Metro, Newton

Community Members Question NPS’ Response to Israel-Hamas War, NPS Bargaining Progress at School Committee Meeting

Newton residents criticized Newton Public Schools’ (NPS) communications responding to the Israel-Hamas war and NPS faculty argued against teacher attendance policies and funding claims by the Newton School Committee (NSC) on Monday night. 

Newton resident Ashia Ray said that NPS fostered an unsafe environment for Palestinian and Muslim students to speak out in schools after the onset of the Israel-Hamas war.

“[My friends] told me stories of their children actively hiding their pain and terror at school, afraid to express grief over loved ones under siege in Gaza,” Ray said. “They’re not just afraid of bullying from students, although that is a very valid fear. They’re afraid of our administration.”

The immediate response to the conflict by NPS did not fully explain the situation to families, according to Rabbi Audrey Marcus Berkman, an NPS parent.

“The email sent by many of our schools did not name what happened as a massacre of Jews or make any mention of the immediate and constant rallies and rhetoric taking place across the country,” Berkman said. 

Palestinian American and Newton resident Eman Ansari expressed a desire for Newton to come together as a community. 

“We are all responsible for the safety of our … community and belonging of all of our children, and in this circumstance, I would emphasize the belonging of Jewish children and Palestinian children and anyone that supports either side—we are all one side,” Ansari said. 

Several NPS teachers also attended the meeting—and rallied prior to it—to condemn contract policies affecting the sick bank, which allows NPS staff to donate a sick day to others, and address how NPS funding is impacting the negotiations. 

Current negotiations for the Newton Teachers Association (NTA) contract do not allow first-year teachers to have access to the district’s sick bank and reduce the number of allotted first-year teacher sick days. 

The current contract negotiations between the NTA and the NSC come after a campaign to raise taxes, providing additional funding for the NPS budget, partially failed in the spring. The district faced scrutiny after it announced plans to cut staff positions earlier this year as a result of the failed override vote.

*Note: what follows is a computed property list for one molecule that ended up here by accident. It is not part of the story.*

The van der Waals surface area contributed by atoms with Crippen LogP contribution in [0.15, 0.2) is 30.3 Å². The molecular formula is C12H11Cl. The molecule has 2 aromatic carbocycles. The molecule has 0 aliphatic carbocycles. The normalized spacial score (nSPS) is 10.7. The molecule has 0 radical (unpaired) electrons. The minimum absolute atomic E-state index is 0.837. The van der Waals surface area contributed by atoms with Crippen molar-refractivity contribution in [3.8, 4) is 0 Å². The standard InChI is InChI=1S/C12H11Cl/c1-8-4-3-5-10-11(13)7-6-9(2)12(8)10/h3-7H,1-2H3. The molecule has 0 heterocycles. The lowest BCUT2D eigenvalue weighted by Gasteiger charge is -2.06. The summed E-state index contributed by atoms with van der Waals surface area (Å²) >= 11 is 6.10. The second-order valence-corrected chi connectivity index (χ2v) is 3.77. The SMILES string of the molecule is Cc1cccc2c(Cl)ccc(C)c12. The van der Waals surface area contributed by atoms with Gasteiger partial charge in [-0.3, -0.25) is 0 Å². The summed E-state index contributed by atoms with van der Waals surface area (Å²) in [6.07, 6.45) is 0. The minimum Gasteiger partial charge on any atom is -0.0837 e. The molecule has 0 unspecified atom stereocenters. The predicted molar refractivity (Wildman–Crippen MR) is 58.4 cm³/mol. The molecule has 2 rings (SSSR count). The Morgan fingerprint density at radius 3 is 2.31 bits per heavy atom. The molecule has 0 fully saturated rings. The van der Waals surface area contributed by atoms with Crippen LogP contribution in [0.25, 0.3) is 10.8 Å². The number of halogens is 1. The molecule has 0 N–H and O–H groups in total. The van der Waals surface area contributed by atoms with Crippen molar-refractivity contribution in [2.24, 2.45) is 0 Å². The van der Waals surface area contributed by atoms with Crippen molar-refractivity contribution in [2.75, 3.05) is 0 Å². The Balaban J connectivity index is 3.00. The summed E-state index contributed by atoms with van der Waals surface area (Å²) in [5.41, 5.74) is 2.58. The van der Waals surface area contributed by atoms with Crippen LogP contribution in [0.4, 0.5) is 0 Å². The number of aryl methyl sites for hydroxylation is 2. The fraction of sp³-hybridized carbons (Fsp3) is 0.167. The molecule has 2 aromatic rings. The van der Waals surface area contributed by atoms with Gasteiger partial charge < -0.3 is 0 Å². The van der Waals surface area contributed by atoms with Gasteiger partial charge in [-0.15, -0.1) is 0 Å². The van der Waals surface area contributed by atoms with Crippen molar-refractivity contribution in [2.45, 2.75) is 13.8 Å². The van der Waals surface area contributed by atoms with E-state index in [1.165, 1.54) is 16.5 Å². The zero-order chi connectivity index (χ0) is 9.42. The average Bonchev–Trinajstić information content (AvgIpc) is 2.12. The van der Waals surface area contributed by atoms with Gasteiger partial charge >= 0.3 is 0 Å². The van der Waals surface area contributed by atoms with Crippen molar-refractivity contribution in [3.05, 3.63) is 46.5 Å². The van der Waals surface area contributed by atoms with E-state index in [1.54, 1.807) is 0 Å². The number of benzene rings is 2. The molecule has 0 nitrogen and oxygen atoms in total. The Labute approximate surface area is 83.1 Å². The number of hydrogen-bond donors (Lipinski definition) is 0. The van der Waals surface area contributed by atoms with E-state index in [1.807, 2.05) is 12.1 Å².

Newton North High School teacher Kathryn Teissier du Cros highlighted the benefit of first-year teachers accessing the sick bank by sharing her experience relying on the sick bank to support her family financially after giving birth. She said NPS teacher Kristen Fucarile utilized the sick bank as a first-year instructor while she had cancer, allowing her to continue teaching and receive an income. 

“Kristen was immediately supported by families, colleagues, and most importantly the sick bank,” Teissier du Cros said. “This gave her the opportunity to focus on her health while still maintaining a biweekly paycheck.”

Teissier du Cros criticized the NSC for these attendance policies acting as a strong hand in negotiations and creating a harmful environment for teachers across NPS.

“We used to work in an NPS that assumed best intentions rather than creating an environment where your staff is scared to take a day off for themselves or take care of a child or elderly parent,” she said. 

Jayme Ellis, Burr Elementary School art teacher and NTA webmaster, said the NTA rejects the NSC’s justification that a lack of funding is causing an impasse in negotiations between the union and NPS. 

“We reject the claim that there is not enough money to settle a fair contract with new educators,” Ellis said. “Money is available, $29 million in free or surplus cash, $26 million in an overlay account, $3 million per year in additional revenues from Eversource.” 

Mike Schlegelmilch, a Newton North English teacher and NTA Contract Action Team co-chair, said the NSC has made false updates to the Newton community, pitting families against teachers and lowering teacher morale. 

“It’s time to stop the arcane legal maneuvers spearheaded by your lawyer—the misleading and divisive messaging, the cascade of directives that is killing educator morale—and come to the table and bargain in good faith,” Schlegelmilch said.

October 25, 2023